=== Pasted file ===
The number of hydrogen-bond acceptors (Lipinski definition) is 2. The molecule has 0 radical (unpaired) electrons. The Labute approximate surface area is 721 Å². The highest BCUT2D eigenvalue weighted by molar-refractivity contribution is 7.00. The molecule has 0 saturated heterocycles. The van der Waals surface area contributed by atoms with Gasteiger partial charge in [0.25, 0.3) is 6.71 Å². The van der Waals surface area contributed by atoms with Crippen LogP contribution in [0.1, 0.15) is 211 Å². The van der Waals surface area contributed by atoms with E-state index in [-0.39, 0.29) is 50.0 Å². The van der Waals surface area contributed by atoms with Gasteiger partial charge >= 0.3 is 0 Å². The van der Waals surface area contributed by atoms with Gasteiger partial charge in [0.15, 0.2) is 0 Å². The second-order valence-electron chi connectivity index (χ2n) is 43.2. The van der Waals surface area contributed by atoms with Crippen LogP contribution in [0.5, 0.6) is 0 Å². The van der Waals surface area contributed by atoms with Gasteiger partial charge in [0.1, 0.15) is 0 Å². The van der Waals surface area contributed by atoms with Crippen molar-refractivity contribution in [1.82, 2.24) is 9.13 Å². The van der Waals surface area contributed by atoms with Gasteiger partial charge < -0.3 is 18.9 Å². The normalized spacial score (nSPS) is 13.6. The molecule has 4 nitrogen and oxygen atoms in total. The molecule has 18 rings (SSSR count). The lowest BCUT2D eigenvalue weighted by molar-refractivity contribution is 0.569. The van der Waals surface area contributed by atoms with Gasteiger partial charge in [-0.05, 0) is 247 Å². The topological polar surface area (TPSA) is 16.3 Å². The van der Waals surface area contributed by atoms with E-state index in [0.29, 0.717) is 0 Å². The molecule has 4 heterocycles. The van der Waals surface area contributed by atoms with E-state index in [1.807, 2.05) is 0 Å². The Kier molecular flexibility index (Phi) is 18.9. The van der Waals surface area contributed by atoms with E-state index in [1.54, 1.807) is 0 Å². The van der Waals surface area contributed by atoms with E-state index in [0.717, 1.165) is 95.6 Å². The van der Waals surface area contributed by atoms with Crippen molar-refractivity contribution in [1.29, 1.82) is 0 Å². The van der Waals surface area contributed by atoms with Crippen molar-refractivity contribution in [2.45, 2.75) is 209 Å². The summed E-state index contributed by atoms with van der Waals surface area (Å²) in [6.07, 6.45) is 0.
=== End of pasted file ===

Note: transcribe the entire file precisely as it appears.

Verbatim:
The number of hydrogen-bond acceptors (Lipinski definition) is 2. The molecule has 0 radical (unpaired) electrons. The Labute approximate surface area is 721 Å². The highest BCUT2D eigenvalue weighted by molar-refractivity contribution is 7.00. The molecule has 0 saturated heterocycles. The van der Waals surface area contributed by atoms with Gasteiger partial charge in [0.25, 0.3) is 6.71 Å². The van der Waals surface area contributed by atoms with Crippen LogP contribution in [0.1, 0.15) is 211 Å². The van der Waals surface area contributed by atoms with E-state index in [-0.39, 0.29) is 50.0 Å². The van der Waals surface area contributed by atoms with Gasteiger partial charge >= 0.3 is 0 Å². The van der Waals surface area contributed by atoms with Gasteiger partial charge in [0.15, 0.2) is 0 Å². The second-order valence-electron chi connectivity index (χ2n) is 43.2. The van der Waals surface area contributed by atoms with Crippen LogP contribution in [0.5, 0.6) is 0 Å². The van der Waals surface area contributed by atoms with Gasteiger partial charge in [0.1, 0.15) is 0 Å². The van der Waals surface area contributed by atoms with Crippen molar-refractivity contribution in [1.82, 2.24) is 9.13 Å². The van der Waals surface area contributed by atoms with Gasteiger partial charge < -0.3 is 18.9 Å². The normalized spacial score (nSPS) is 13.6. The molecule has 4 nitrogen and oxygen atoms in total. The molecule has 18 rings (SSSR count). The lowest BCUT2D eigenvalue weighted by molar-refractivity contribution is 0.569. The van der Waals surface area contributed by atoms with Gasteiger partial charge in [-0.05, 0) is 247 Å². The topological polar surface area (TPSA) is 16.3 Å². The van der Waals surface area contributed by atoms with E-state index in [0.29, 0.717) is 0 Å². The molecule has 4 heterocycles. The van der Waals surface area contributed by atoms with E-state index in [1.807, 2.05) is 0 Å². The Kier molecular flexibility index (Phi) is 18.9. The van der Waals surface area contributed by atoms with E-state index in [1.54, 1.807) is 0 Å². The van der Waals surface area contributed by atoms with E-state index in [0.717, 1.165) is 95.6 Å². The van der Waals surface area contributed by atoms with Crippen molar-refractivity contribution in [1.29, 1.82) is 0 Å². The van der Waals surface area contributed by atoms with Crippen molar-refractivity contribution in [2.45, 2.75) is 209 Å². The summed E-state index contributed by atoms with van der Waals surface area (Å²) in [6.07, 6.45) is 0.